In a unanimous decision, a three-judge panel from the Ninth U.S. Circuit Court of Appeals ruled that the U.S. Fish and Wildlife Service erred when it listed the pygmy owl as endangered in 1997. The judges kicked the case back down to federal district court in Phoenix for further review.
Sherry Barrett, an assistant field supervisor with Fish and Wildlife who has specialized in pygmy owl recovery efforts, says she doesn't know what happens next.
"The lawyers are still reviewing the court ruling," says Barrett.
Kieran Suckling, executive director of the Center for Biological Diversity, which first sued the Fish and Wildlife Service to force it to list the bird as an endangered species, says recent genetic studies should satisfy the concerns of the appellate court regarding whether the Arizona owl has a significant population.
Although the developers are arguing that the Fish and Wildlife Service should be limited to presenting evidence that was available in 1997, Suckling says the agency should take into account more recent reports.
"Why would you ignore six years of science?" Suckling asks. "It doesn't make any sense. And the data we have today supports listing."
But, he adds, politics are sure to play a role.
"The Bush Administration has the worst record of listing species in the history of the Endangered Species Act," Suckling says.
Whatever the next legal twist is, the decision isn't going to slow down Pima County's work on the Sonoran Desert Conservation Plan, says County Administrator Chuck Huckelberry, who calls such suggestions "pretty silly."
"This particular hiccup will have no effect on our conservation efforts," says Huckelberry.
The county was careful to craft the conservation plan around 54 different threatened or endangered species, so even if the pygmy loses its endangered status, work on the plan will continue, according to Huckelberry.
County officials are in the final stages of creating the conservation plan and expect to have a draft for review at a public meeting on Oct. 4.
"This community has a long history of protecting its open spaces and its environment, and that's not going to change simply because of a technical quirk in a listing activity for an endangered species," says Huckelberry.
Ed Taczanowski, the new executive vice president of the Southern Arizona Homebuilders Association, which filed the suit to strike the owl's Endangered Species listing, agreed with Huckelberry's analysis.
"I think it will have little effect because they have 54 other species that they are trying to cover with that plan," says Taczanowski.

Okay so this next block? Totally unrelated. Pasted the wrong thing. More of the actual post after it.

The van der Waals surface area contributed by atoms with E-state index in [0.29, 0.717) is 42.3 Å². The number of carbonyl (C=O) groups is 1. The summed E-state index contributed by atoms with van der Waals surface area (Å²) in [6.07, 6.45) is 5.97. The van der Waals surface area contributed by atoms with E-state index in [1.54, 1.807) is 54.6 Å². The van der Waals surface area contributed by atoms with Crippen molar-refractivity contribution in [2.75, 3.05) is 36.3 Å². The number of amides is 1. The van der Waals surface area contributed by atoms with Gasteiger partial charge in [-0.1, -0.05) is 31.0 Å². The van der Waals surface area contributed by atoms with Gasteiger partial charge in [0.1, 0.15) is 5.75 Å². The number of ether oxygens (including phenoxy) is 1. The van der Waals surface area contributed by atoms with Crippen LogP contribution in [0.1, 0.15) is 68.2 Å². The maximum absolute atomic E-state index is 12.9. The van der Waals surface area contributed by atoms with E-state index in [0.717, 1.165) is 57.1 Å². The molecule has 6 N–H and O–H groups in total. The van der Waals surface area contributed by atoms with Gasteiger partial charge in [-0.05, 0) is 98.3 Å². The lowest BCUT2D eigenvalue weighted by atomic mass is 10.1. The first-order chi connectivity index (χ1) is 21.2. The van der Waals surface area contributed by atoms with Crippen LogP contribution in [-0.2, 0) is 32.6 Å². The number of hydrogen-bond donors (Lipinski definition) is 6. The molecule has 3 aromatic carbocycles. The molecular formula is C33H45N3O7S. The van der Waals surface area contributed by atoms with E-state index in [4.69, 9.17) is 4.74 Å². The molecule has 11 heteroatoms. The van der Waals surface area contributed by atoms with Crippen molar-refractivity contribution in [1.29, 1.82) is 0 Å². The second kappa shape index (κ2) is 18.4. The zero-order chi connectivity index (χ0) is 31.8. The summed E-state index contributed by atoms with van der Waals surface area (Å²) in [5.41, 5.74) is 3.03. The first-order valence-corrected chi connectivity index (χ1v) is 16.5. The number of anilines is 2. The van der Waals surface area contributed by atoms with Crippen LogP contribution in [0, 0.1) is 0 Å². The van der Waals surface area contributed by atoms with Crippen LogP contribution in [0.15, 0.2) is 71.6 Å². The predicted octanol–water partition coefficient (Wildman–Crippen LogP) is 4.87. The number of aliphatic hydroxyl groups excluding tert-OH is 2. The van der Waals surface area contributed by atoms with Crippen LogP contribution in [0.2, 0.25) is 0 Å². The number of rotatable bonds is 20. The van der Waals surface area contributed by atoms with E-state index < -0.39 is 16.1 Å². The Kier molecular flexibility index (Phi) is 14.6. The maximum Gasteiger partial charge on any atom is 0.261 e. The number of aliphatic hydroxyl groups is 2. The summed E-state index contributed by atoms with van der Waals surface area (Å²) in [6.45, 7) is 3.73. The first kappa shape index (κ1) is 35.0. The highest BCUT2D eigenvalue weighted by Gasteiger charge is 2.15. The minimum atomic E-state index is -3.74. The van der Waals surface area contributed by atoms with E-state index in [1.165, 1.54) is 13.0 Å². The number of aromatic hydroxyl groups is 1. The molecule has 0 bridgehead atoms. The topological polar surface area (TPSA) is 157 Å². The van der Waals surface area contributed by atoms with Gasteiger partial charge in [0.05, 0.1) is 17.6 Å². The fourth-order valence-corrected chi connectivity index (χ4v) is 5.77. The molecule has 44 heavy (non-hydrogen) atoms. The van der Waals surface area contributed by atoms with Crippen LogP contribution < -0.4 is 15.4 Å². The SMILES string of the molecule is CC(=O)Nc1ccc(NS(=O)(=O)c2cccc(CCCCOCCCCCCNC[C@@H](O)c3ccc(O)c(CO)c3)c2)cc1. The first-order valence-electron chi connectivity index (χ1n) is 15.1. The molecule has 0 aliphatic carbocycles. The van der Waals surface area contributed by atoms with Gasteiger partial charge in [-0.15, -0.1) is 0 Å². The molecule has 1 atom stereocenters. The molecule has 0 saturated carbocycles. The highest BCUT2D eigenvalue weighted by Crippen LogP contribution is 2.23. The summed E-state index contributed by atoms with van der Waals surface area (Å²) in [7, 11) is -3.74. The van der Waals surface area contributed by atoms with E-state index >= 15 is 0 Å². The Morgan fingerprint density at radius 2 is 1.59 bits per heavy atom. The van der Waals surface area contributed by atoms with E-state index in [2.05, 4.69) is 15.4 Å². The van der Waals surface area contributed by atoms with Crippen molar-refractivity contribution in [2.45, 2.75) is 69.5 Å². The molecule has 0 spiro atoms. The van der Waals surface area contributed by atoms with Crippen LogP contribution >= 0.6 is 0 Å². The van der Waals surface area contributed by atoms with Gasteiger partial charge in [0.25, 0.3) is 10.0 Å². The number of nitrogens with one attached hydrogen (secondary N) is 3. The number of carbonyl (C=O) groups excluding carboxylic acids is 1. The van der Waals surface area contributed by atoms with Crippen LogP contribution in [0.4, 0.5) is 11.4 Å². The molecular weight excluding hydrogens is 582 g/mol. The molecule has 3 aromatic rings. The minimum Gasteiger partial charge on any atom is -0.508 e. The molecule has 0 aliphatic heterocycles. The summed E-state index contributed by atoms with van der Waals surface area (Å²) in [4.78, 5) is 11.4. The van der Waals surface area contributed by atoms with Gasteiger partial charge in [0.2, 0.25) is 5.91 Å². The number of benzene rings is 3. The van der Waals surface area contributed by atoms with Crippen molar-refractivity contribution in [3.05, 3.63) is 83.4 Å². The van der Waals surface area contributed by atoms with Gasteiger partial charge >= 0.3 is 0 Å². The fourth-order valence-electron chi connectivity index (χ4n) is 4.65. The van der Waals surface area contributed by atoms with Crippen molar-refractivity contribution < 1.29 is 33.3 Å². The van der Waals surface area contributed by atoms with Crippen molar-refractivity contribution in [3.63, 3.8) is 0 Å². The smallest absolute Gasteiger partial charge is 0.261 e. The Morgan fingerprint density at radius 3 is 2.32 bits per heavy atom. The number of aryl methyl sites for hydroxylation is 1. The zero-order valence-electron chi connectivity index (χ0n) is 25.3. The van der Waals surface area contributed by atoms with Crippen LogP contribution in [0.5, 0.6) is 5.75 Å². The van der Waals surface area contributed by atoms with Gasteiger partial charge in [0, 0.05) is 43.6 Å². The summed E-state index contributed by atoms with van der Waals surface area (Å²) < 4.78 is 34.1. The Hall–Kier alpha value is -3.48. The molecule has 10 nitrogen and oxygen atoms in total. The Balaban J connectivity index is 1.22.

Taczanowski hopes the ruling means there will be less red tape for developers, particularly on Tucson's northwest side, which he says will lead to more affordable housing.
"This is something that strengthens private property rights here," Taczanowski says.
A legal decision earlier in the week may have had just as big a legal effect on the pygmy owl. On Monday, Aug. 18, one day before the Ninth Circuit's decision, Federal District Court Judge Cindy Jorgenson ruled that the Army Corps of Engineers is not required to consult with the U.S. Fish and Wildlife Service before issuing developers permits relating to storm water run-off in owl habitat.
Although the Corps of Engineers had been consulting with Fish and Wildlife, that ended two years ago after another federal court struck down Fish and Wildlife's original critical habitat designation. Fish and Wildlife had been preparing a new, larger area of critical habitat, but that process will likely end up on hold until the owl's endangered status is resolved, according to Suckling.
Without the consultation process, developers have an easier time blading potential habitat, says Suckling, whose organization had joined with Defenders of Wildlife to file the federal suit against the Corps of Engineers.
"You can't save the species unless you're protecting the habitat that they're going to expand into," says Suckling. "It's a terrible ruling, and we're definitely going to appeal it."
The legal rulings come as the pygmy owl numbers are in sharp decline, according to wildlife surveys. While there were 41 known owls in 1999, the number had declined to 18 owls last year, according to Suckling.
"This year, for the first time ever, there were no nesting attempts in northwest Tucson," Suckling says. "It's in bad shape."